110 Min. | Biography – Drama – History | October 1928
IMDB Rating: 8.3
Director: Carl Theodor Dreyer
Starring: Maria Falconetti, Eugene Silvain, André Berley
The Passion of Joan of Arc Review
Carl Th. Dreyer’s The Passion of Joan of Arc was made, perhaps, years ahead of its time – my guess would be that if it wasn’t burned after its initial release, it would’ve had as stunning an impact on the film world years down the line as Citizen Kane did. Though the use of close – ups and distorted angles were not completely new in The Passion of Joan of Arc, it felt like Dreyer was creating a new kind of cinema, one where reality, however cold and pitiful, was displayed with complete sincerity. There is also the editing, which has the timing that many directors/editors of the modern day could only hope to achieve, and those moves with the camera by Rudolph Mate that are precious – to call his work on the film extraordinary is an understatement.
And it was crucial for Dreyer to use the close – ups and tilted angles and shots where you only see the eyes in the bottom of the frame, and so forth – he’s developing the perfect atmosphere in regards to a trial set in 15th century France. It’s all those eyes, all those faces, holding all those stolid mindsets that send Joan to her fate. Pretty soon a viewer feels these presences from all these people, so strong and uncompromising, and Dreyer does a miraculous thing – he makes it so that we forget about the time and place, and all of our attention is thrown onto those eyes of Joan, loaded to brim with a sorrow for where she is, but an un-questionable faith in what she feels about God. Wondered at one point whether Dreyer was making as much a point on people’s faiths and prejudices in the almighty, or just one on basic humanity.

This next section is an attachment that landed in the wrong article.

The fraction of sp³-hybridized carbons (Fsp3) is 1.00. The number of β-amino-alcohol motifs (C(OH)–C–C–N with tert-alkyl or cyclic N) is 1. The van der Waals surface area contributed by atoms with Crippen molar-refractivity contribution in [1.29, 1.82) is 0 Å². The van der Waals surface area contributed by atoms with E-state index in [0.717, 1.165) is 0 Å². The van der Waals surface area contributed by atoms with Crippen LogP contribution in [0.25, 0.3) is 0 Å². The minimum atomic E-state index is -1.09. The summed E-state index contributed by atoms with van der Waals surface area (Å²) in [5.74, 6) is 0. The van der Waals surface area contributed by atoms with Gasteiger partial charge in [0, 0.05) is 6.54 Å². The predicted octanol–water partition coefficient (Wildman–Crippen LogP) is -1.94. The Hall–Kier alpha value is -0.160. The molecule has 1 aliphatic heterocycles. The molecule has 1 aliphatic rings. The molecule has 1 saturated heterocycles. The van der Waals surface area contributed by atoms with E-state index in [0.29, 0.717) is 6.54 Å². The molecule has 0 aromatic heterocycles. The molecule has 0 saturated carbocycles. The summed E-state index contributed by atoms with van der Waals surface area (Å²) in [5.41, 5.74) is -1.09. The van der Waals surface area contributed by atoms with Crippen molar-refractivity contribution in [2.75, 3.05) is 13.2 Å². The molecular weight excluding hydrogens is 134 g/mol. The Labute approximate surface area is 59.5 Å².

The Passion of Joan of Arc is an aesthetically austere yet serenely beautiful, psychologically uncompromising yet spiritually moving piece of work. The 15 hundred cuts and the way The Passion of Joan of Arc is structured, in clearly defined chapters, and, as already discussed, the way it is shot in close locality to Joan and always in relation to her immediate surroundings, gives the deceptive impression of simplicity and naturalness, whereas in fact The Passion of Joan of Arc is highly sophisticated and stylised. It also makes what Jean Cocteau said about the film even more true. That was, that it played like “an historical document from an era in which cinema didn’t exist”. Also, Richard Einhorn’s ‘Voices Of Light’ musical score, first presented with the film in 1995, is an undeniably creative and truly inspired piece of work which adds to the intensely emotional, powerful and hypnotically engaging visuals of The Passion of Joan of Arc.
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